Background: Prevention of stroke is aided by determination of the degree of carotid artery stenosis and progression of arterial sclerosis. Three-dimensional computed tomography (CT) angiography (3D-CTA) is a new method for evaluating the degree of arterial stenosis. The purpose of this study was to compare the accuracy of 3D-CTA with the "gold standard": conventional angiography, magnetic resonance angiography (MRA), and ultrasound sonography (US).
Methods: A total of 128 carotid bifurcations in 64 patients (42 men and 22 women; mean age, 68.5 years) were examined by 3D-CTA because of symptoms of cerebral infarction, carotid bruit, or findings suggestive of arteriosclerotic carotid artery stenosis on MRA screening. The following were used to compare 3D-CTA with conventional angiography, MRA and US: 1) estimation of the degree of stenosis; 2) depiction of irregularities in arterial walls, including calcification, intimal thickening, ulcers and plaque; and 3) surgical planning for carotid endarterectomy (CEA) and percutaneous transluminal angioplasty (PTA), and postoperative evaluation.
Results: A strong correlation was found between the degrees of stenosis estimated by conventional angiography and 3D-CTA MIP image (r = 0.987/p < 0.0001). On the other hand, stenosis was generally overestimated by MRA, which, however, has the advantage of being able to scan the carotid siphon to the middle cerebral artery at one time. Calcification and ulceration of the artery wall could be evaluated with 3D-CTA, whereas with US, progression of arterial sclerosis could be evaluated by differentiation of homogenous and heterogenous plaque. The anatomical relationships between the site of stenosis and the internal jugular vein and bony structures, which must be known before CEA, were confirmed by observation of rotated images using the shaded surface reconstruction (SSR) method. Because the hemodynamics of cross and collateral flows cannot be clearly imaged with 3D-CTA, standard angiography is needed to determine suitability for bypass surgery.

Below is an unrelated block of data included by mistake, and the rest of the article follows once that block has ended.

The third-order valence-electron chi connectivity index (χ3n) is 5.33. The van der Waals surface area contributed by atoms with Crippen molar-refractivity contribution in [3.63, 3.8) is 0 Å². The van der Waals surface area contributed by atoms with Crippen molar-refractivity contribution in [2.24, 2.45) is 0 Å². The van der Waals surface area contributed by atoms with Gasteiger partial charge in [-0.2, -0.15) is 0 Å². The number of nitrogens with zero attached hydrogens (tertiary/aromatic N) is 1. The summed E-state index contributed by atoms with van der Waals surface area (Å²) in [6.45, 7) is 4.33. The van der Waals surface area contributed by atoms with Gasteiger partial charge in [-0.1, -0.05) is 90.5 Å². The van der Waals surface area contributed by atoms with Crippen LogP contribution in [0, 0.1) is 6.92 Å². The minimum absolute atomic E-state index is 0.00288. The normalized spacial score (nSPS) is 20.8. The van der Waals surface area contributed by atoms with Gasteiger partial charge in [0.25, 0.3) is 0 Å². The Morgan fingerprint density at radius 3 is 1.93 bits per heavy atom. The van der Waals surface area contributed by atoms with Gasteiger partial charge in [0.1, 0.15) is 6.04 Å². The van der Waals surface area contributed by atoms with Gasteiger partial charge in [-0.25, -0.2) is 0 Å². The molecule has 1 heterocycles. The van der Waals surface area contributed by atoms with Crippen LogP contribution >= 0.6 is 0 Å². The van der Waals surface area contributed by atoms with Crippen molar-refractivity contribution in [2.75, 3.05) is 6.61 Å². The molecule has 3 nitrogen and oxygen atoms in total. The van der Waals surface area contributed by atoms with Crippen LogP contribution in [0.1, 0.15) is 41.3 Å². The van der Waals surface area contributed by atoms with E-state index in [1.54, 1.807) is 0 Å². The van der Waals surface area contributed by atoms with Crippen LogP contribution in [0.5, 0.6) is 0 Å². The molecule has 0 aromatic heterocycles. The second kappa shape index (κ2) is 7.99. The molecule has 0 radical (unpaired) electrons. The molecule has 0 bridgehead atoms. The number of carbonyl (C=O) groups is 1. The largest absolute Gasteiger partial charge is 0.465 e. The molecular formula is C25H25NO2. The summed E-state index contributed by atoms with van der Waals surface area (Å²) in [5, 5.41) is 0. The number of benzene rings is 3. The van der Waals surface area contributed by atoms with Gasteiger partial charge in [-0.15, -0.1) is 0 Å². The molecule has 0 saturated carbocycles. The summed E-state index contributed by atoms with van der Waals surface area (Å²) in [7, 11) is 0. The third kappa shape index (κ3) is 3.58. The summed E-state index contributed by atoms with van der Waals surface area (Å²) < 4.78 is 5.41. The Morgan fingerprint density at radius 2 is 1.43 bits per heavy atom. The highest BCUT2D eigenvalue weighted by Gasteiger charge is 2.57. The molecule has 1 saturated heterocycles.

Conclusions: The current method used in our hospital for the diagnosis of stenosis of the internal carotid artery includes MRA or US for initial screening, 3D-CTA for evaluation of the degree of stenosis and for preoperative and postoperative evaluation of CEA and PTA, and conventional angiography for evaluation of hemodynamics and determination of the indications for a bypass surgery.